As one who has observed some of these 'secret meetings' that Herbert eloquently describes, the power in the room is most certainly not with the contractors. The assertion that private contractors dictate policy defies logic - power rests with the money; and the government has it. Defense Policy Boards, like Defense Science Boards and others, consist of numerous private sector entities pitching the Pentagon on ideas.

From Smallpox strategies to rebuilding Iraq, there are only a few companies in America that have the standing and capabilities to compete for these contracts. Ben and Jerry's just wouldn't know what to do with a burning oil well, and so when faced with an oil field set ablaze there is a short list of companies that can deal with it properly.

In the future I'd advise anyone else commenting on the diabolical defense contractors to do a little research before they make assumptions. These evil contractors don't eat money. They employ hundreds of thousands of Americans, they subcontract to hundreds of minority-owned businesses, and contribute millions of dollars to charities throughout the world.

These detestable contractors are also the epitome of ethical practices. As companies that deal closely in matters of national security we are constantly spot-audited by the federal government, and as such the industry is the quintessential picture of business ethics. What about those teacher's unions?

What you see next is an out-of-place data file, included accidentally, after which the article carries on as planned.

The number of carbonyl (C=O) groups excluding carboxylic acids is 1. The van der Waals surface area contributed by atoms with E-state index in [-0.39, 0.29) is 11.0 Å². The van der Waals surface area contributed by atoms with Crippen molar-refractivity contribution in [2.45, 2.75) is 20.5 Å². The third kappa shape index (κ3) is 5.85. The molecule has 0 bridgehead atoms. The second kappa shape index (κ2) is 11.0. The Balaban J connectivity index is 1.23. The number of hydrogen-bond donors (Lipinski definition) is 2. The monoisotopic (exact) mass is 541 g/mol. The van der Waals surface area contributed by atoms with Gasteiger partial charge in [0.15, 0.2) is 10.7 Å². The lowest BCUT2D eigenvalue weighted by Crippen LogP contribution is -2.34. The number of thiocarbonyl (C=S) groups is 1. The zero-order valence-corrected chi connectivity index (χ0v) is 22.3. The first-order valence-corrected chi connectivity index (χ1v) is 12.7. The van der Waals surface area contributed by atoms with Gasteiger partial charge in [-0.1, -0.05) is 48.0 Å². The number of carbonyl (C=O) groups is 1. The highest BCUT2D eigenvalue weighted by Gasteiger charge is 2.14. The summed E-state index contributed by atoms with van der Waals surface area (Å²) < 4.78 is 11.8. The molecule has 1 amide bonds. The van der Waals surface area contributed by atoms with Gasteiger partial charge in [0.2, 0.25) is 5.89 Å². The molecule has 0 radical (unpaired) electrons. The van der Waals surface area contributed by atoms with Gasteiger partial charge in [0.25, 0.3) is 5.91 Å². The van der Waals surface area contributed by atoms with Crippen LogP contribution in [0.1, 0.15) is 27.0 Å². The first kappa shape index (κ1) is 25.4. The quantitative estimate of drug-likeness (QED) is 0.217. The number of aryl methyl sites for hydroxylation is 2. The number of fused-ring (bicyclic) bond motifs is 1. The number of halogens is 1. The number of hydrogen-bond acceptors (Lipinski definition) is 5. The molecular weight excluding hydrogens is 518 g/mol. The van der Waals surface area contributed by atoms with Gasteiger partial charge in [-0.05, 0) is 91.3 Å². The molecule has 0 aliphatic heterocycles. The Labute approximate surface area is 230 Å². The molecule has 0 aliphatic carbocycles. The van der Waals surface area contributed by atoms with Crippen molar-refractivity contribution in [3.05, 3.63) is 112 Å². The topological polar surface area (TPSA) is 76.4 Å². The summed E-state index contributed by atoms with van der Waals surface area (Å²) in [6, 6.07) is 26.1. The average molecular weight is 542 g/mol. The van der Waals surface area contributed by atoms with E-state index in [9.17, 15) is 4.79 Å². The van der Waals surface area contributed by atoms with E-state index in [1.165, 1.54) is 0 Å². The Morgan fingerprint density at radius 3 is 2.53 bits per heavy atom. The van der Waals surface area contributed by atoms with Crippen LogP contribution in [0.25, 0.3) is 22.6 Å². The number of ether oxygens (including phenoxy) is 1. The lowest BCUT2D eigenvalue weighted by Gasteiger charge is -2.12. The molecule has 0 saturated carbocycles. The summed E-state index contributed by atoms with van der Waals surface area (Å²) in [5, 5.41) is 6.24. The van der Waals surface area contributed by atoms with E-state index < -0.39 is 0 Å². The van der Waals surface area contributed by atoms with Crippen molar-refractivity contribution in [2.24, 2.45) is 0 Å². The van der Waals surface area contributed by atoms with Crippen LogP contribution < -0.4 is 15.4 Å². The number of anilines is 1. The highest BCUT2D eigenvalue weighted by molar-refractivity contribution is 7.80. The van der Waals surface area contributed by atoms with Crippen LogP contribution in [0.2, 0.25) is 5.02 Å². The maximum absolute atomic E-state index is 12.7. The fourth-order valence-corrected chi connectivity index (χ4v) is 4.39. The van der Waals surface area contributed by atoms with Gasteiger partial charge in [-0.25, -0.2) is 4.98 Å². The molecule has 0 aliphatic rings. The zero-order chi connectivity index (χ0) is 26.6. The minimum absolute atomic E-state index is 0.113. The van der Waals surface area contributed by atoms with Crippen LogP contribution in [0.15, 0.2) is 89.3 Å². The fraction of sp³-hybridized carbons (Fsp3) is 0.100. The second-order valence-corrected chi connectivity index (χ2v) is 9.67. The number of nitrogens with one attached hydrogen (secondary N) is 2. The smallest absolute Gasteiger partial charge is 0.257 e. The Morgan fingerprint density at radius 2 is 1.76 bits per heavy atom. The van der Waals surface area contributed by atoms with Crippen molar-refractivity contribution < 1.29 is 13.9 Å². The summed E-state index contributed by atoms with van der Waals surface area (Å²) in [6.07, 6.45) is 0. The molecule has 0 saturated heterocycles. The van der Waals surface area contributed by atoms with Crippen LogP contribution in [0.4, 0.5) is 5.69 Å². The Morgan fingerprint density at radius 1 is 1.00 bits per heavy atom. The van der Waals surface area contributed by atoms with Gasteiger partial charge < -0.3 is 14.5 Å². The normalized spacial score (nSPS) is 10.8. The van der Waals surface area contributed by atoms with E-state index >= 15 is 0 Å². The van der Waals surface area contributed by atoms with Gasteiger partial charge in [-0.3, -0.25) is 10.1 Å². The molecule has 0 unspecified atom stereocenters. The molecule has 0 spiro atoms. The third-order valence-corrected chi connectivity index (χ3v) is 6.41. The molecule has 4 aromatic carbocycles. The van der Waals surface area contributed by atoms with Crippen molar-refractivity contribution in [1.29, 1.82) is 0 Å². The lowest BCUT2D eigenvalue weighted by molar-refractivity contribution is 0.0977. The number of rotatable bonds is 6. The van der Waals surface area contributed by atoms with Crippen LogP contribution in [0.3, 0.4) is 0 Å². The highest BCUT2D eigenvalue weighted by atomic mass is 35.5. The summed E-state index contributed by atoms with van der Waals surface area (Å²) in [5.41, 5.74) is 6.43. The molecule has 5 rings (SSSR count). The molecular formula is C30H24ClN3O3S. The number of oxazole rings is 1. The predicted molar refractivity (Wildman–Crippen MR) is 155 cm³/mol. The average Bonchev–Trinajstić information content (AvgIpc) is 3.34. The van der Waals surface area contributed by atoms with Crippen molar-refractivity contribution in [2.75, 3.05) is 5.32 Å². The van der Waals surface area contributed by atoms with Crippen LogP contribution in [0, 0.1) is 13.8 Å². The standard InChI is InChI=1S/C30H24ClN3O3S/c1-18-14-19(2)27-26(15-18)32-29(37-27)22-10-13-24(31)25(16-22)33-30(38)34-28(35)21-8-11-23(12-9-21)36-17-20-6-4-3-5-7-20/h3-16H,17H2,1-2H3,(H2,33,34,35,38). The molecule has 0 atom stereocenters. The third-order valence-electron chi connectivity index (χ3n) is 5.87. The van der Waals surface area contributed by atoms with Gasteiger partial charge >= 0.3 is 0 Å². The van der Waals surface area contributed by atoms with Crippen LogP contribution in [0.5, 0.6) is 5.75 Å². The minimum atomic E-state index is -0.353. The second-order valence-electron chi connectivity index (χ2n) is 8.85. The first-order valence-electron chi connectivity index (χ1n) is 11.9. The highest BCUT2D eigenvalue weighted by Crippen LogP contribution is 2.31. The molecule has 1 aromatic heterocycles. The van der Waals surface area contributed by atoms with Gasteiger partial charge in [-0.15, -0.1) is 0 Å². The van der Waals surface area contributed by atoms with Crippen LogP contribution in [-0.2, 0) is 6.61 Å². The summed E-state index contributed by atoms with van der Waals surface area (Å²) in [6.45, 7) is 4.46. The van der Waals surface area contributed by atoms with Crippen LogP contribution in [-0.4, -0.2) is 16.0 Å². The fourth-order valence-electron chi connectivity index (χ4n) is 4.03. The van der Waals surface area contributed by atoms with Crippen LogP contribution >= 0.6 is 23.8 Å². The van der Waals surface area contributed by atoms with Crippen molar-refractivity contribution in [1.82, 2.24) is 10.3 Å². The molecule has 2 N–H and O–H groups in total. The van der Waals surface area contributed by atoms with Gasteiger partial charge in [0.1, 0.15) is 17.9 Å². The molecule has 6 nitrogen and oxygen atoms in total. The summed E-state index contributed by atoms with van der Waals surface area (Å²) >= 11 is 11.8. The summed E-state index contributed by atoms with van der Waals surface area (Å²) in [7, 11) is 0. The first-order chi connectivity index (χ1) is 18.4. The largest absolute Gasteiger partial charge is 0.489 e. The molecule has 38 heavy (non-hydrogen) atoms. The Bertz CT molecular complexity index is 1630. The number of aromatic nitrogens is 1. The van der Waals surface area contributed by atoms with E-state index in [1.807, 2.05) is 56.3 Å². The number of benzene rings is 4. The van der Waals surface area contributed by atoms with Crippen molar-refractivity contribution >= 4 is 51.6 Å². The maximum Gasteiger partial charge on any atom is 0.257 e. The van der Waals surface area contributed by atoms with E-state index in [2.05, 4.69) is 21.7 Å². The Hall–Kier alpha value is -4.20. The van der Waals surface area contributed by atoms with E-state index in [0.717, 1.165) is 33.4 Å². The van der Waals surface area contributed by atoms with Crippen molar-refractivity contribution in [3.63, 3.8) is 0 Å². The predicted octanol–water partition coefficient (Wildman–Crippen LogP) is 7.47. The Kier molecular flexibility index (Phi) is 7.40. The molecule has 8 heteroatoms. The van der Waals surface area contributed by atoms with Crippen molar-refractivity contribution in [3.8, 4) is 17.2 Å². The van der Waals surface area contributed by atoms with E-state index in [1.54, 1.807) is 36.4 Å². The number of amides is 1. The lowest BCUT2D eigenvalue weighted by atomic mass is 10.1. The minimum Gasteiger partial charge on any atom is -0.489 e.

Furthermore, defense contractors protect the rights of all employees that are called into active military duty. All national guardsman, reservists, and active duty personnel are guaranteed a job when they return from protecting our people, and this puts tremendous strain on day to day business for the company.

Attacking the defense industry is a cheap shot for the uninformed, and a disservice to intelligent debate. If you're running out of war-related material to smear go back to griping about teachers' salaries. The defense industry does more for you than you could possibly know, and as such, perhaps just a 'thank you' would suffice.

Michael Leverone is a junior at American University.